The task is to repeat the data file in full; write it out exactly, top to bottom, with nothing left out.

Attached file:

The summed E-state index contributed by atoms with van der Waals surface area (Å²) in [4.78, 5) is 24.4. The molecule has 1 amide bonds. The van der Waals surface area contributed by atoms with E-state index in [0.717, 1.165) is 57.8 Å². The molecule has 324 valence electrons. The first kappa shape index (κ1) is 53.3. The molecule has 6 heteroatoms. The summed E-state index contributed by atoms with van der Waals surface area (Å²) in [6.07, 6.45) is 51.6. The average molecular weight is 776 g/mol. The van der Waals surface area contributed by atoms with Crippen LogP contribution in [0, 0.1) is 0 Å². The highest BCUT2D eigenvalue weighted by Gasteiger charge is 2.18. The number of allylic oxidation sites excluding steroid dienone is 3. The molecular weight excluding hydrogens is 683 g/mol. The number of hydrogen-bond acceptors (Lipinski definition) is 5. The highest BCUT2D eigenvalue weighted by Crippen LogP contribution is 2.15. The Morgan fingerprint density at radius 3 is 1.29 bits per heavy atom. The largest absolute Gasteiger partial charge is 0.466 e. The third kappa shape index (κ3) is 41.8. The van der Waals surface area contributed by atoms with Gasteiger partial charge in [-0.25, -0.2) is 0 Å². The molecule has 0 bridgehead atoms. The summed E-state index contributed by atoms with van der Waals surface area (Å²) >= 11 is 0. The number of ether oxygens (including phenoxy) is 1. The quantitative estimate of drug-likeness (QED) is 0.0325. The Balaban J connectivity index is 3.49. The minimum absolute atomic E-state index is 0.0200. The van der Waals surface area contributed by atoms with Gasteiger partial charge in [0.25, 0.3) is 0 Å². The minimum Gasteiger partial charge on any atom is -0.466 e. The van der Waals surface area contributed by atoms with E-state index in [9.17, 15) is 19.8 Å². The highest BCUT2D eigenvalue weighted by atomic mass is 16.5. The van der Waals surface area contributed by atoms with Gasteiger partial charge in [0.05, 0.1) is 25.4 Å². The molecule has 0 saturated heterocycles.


The summed E-state index contributed by atoms with van der Waals surface area (Å²) in [4.78, 5) is 24.4. The molecule has 1 amide bonds. The van der Waals surface area contributed by atoms with E-state index in [0.717, 1.165) is 57.8 Å². The molecule has 324 valence electrons. The first kappa shape index (κ1) is 53.3. The molecule has 6 heteroatoms. The summed E-state index contributed by atoms with van der Waals surface area (Å²) in [6.07, 6.45) is 51.6. The average molecular weight is 776 g/mol. The van der Waals surface area contributed by atoms with Crippen LogP contribution in [0, 0.1) is 0 Å². The highest BCUT2D eigenvalue weighted by Gasteiger charge is 2.18. The number of allylic oxidation sites excluding steroid dienone is 3. The molecular weight excluding hydrogens is 683 g/mol. The number of hydrogen-bond acceptors (Lipinski definition) is 5. The highest BCUT2D eigenvalue weighted by Crippen LogP contribution is 2.15. The Morgan fingerprint density at radius 3 is 1.29 bits per heavy atom. The largest absolute Gasteiger partial charge is 0.466 e. The third kappa shape index (κ3) is 41.8. The van der Waals surface area contributed by atoms with Gasteiger partial charge in [-0.25, -0.2) is 0 Å². The molecule has 0 bridgehead atoms. The summed E-state index contributed by atoms with van der Waals surface area (Å²) >= 11 is 0. The number of ether oxygens (including phenoxy) is 1. The quantitative estimate of drug-likeness (QED) is 0.0325. The Balaban J connectivity index is 3.49. The minimum absolute atomic E-state index is 0.0200. The van der Waals surface area contributed by atoms with Gasteiger partial charge in [0.25, 0.3) is 0 Å². The minimum Gasteiger partial charge on any atom is -0.466 e. The van der Waals surface area contributed by atoms with E-state index in [9.17, 15) is 19.8 Å². The highest BCUT2D eigenvalue weighted by atomic mass is 16.5. The van der Waals surface area contributed by atoms with Gasteiger partial charge in [0.05, 0.1) is 25.4 Å². The molecule has 0 saturated heterocycles.